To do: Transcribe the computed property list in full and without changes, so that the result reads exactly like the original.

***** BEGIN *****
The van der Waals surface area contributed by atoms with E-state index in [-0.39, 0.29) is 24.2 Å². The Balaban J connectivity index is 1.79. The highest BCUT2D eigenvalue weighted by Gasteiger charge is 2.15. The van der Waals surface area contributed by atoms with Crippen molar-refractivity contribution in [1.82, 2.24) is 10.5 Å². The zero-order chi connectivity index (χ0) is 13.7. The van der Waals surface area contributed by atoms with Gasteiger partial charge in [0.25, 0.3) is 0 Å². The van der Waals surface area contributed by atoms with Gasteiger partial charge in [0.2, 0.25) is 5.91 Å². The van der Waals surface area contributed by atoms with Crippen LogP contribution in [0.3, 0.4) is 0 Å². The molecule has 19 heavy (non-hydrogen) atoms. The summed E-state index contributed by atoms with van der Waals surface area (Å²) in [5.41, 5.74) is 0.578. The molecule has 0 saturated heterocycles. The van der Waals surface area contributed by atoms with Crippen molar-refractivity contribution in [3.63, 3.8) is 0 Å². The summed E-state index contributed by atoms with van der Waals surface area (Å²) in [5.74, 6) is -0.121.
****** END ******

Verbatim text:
The van der Waals surface area contributed by atoms with E-state index in [-0.39, 0.29) is 24.2 Å². The Balaban J connectivity index is 1.79. The highest BCUT2D eigenvalue weighted by Gasteiger charge is 2.15. The van der Waals surface area contributed by atoms with Crippen molar-refractivity contribution in [1.82, 2.24) is 10.5 Å². The zero-order chi connectivity index (χ0) is 13.7. The van der Waals surface area contributed by atoms with Gasteiger partial charge in [0.25, 0.3) is 0 Å². The van der Waals surface area contributed by atoms with Gasteiger partial charge in [0.2, 0.25) is 5.91 Å². The van der Waals surface area contributed by atoms with Crippen LogP contribution in [0.3, 0.4) is 0 Å². The molecule has 19 heavy (non-hydrogen) atoms. The summed E-state index contributed by atoms with van der Waals surface area (Å²) in [5.41, 5.74) is 0.578. The molecule has 0 saturated heterocycles. The van der Waals surface area contributed by atoms with Crippen molar-refractivity contribution in [3.63, 3.8) is 0 Å². The summed E-state index contributed by atoms with van der Waals surface area (Å²) in [5.74, 6) is -0.121.